Let's Take A Closer Look

Explaining complicated subject matter simply since 1986

In the 1950s, 60s and 70s, advertisers hired lots of second- and third-tier actors to play fictitious characters in their TV commercials. Jesse White was the lonely Maytag Repairman, Jan Miner played Madge the Manicurist for Palmolive dishwashing liquid, Nancy Walker cleaned diner counters with Bounty paper towels (the quicker picker-upper) as Rosie the Waitress and Dan Resin played the Ty-D-Bol man who wore a captain’s hat and drove a boat around inside your toilet tank. 

Only a few real people played themselves in commercials for their brands

Let’s take a closer look at four of them.

When Harland was 15, his mother married a man who beat him, so he ran off, joined the U.S. Army and served in Cuba

When he came back to the states, he ran a Shell gas station in Corbin, Kentucky. Harland sold his fried chicken to hungry motorists from the tiny Sanders Cafe, one table with six chairs in the gas station’s back room.

He expanded the seating area, added one of the earliest motor courts and you know the rest

The chicken was so “finger lickin’ good” that in 1935, governor Ruby Laffoon made him an honorary Kentucky Colonel (during his term of office, Laffoon commissioned 2,368 honorary Colonels, including Mae West, Clark Gable and W.C. Fields). To look more like a colonel, Sanders grew a goatee and took to wearing a white suit so the flour wouldn’t show.

Demand grew so strong that Sanders took to the road to sell his secret recipe to restaurants

He would set up in the kitchen and work alongside the owners, showing them his way of breading and frying chicken using his secret combination of 11 herbs and spices. His fee was a nickel for every chicken they sold. In 1965, he sold Kentucky Fried Chicken for $2 million but stayed on as spokesman for the company until his death in 1980.

The Heublein company changed the name to KFC a year later

Some say the name was changed to seem healthier by eliminating the word fried. Others contend it was to eliminate the word chicken. Most believe it was to make the name easier to say.

16-year-old Ettore Bioardi came to the USA from Piacenza, Italy

He started as a kitchen helper and worked his way up to owning a family restaurant, Il Giardino d’Italia (the Italian Garden). People loved his spaghetti sauce so much that when they asked for some to take home, he’d give it to them in empty milk bottles. When people wanted his recipe so they could make their own Italian meals at home, he and his partners sold packaged dinners that could be made in under 15 minutes.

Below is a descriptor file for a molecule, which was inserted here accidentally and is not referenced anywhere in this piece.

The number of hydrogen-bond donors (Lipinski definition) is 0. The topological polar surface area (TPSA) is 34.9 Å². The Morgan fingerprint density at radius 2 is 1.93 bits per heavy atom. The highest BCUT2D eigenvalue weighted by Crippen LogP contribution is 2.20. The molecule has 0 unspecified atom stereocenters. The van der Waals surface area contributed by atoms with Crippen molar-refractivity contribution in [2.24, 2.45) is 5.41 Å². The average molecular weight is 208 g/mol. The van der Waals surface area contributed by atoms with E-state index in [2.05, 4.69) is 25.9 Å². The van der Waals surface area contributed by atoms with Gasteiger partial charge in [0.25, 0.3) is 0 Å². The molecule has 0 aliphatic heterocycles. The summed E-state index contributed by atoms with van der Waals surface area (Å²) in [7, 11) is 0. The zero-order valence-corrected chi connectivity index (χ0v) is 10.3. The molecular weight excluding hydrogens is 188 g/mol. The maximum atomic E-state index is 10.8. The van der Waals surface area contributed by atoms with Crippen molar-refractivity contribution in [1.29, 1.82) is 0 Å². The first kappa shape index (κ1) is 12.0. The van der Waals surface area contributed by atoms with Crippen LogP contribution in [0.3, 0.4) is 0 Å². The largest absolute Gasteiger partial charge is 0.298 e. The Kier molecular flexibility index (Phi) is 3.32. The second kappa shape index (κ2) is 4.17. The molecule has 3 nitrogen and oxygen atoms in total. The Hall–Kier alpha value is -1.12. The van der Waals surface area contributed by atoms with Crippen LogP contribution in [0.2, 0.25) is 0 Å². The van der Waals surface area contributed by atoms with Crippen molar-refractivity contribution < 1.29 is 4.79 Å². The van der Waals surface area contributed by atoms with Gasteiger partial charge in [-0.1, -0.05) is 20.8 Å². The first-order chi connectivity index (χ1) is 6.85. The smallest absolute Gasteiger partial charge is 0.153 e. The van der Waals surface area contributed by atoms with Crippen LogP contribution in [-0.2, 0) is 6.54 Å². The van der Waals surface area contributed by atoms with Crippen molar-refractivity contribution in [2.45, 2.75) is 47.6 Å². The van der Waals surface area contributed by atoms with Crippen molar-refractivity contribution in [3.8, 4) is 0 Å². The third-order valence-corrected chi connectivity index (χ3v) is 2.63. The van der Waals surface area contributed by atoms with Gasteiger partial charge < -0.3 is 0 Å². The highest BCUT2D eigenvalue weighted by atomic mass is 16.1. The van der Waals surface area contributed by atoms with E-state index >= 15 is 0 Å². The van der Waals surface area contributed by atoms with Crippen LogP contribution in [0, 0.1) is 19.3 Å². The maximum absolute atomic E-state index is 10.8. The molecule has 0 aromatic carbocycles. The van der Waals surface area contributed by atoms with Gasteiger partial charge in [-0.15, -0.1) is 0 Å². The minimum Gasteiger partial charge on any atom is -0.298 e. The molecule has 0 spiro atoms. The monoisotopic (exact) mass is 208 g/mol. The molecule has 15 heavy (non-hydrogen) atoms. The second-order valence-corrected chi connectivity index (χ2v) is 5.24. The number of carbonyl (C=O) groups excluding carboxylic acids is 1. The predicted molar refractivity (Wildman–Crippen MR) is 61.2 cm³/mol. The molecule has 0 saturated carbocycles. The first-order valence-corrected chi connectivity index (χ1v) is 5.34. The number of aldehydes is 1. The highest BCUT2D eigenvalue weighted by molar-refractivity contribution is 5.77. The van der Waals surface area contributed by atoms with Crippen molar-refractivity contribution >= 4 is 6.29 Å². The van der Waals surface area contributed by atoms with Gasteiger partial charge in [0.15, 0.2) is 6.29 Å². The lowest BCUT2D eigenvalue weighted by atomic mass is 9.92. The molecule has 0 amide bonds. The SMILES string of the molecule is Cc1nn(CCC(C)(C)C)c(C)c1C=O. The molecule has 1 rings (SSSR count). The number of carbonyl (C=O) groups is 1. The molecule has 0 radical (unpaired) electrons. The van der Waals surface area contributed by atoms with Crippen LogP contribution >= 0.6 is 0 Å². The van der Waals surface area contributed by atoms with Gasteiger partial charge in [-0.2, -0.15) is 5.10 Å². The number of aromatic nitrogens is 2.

Americans had trouble pronouncing Boiardi, so the name was changed to Boy-Ar-Dee

The United States War Department awarded Boiardi their highest civilian honor for keeping his factory open around the clock to produce 250,000 cans of much-needed field rations a day for the millions of soldiers fighting in World War Two. 

The New York Times called this guy “America’s inner nerd”

They said he was “the agricultural visionary who all but single-handedly revolutionized the popcorn industry.” Orville grew up on the family farm in Indiana and played sousaphone in the Purdue University marching band. After graduating in 1928 with a degree in agronomy, he ran a fertilizer business while he tinkered with the idea of making a better popcorn. In all, Redenbacher spent 40 years crossbreeding 30,000 popcorn hybrids in search of the perfect kernel. 

Redenbacher and his partner Charlie Bowman combined the first three letters of their last names to create the name RedBow

They sold popping corn to supermarkets. In 1970, they changed the name at the urging of a Chicago advertising consultant who sent them a bill for $13,000 along with his advice. Shortly thereafter, we heard Orville say “You’ll Like It Better or My Name’s Not Orville Redenbacher.”

When he was 16, little Ronnie hawked inexpensive flea market goods 12 hours a day in Chicago

He was such a mesmerizing pitchman that crowds would draw around his tiny table in a corner of a Woolworth five-and-dime store to watch him demonstrate how to chop vegetables with astonishing ease using his Ronco Chop-o-Matic. Popeil needed lots of fresh vegetables for his demonstration and went through so many that he tired of lugging them around. To save time and money, he made a one-minute film of his performance and showed it to customers. In 1950, he ran that demonstration on television, thus becoming the inventor of the infomercial.

Popeil first sold products from his father’s Ronco factory and later products under his own label

How many of his late-night television infomercial products do you remember – Mr. Microphone, Pocket Fisherman, Rhinestone Stud Setter, Inside-the-Egg Scrambler? 

In 1995, Popeil told an interviewer, “I am what I am. Pick a product. Introduce the product. Tell all the problems relating to the product. Tell how the product solves all those problems. Tell the customer where he or she can buy it and how much it costs. Do this in one minute.”

Lots of people have made fun of Popeil

The best takeoff was probably Dan Ackroyd’s Saturday Night Live Bass-o-Matic infomercial. Watch the 30-second video here.

Lets Take A Closer Look proudly announces the unveiling of our second Mount Rushmore:

Dishonorable Mention: “We will sell no wine before its time.”

Many historians agree the greatest film of all time is Citizen Kane. Writer, director, producer and star Orson Welles went on to make a dozen more movies before becoming the spokesman for Paul Masson. Highbrow Welles was much ridiculed at the time for being a shameless shill for a lowbrow winemaker. All was quiet for years until bootleg videos of a drunken Welles stumbling through outtakes surfaced. Click here to see a short one of the once-great actor on the set.


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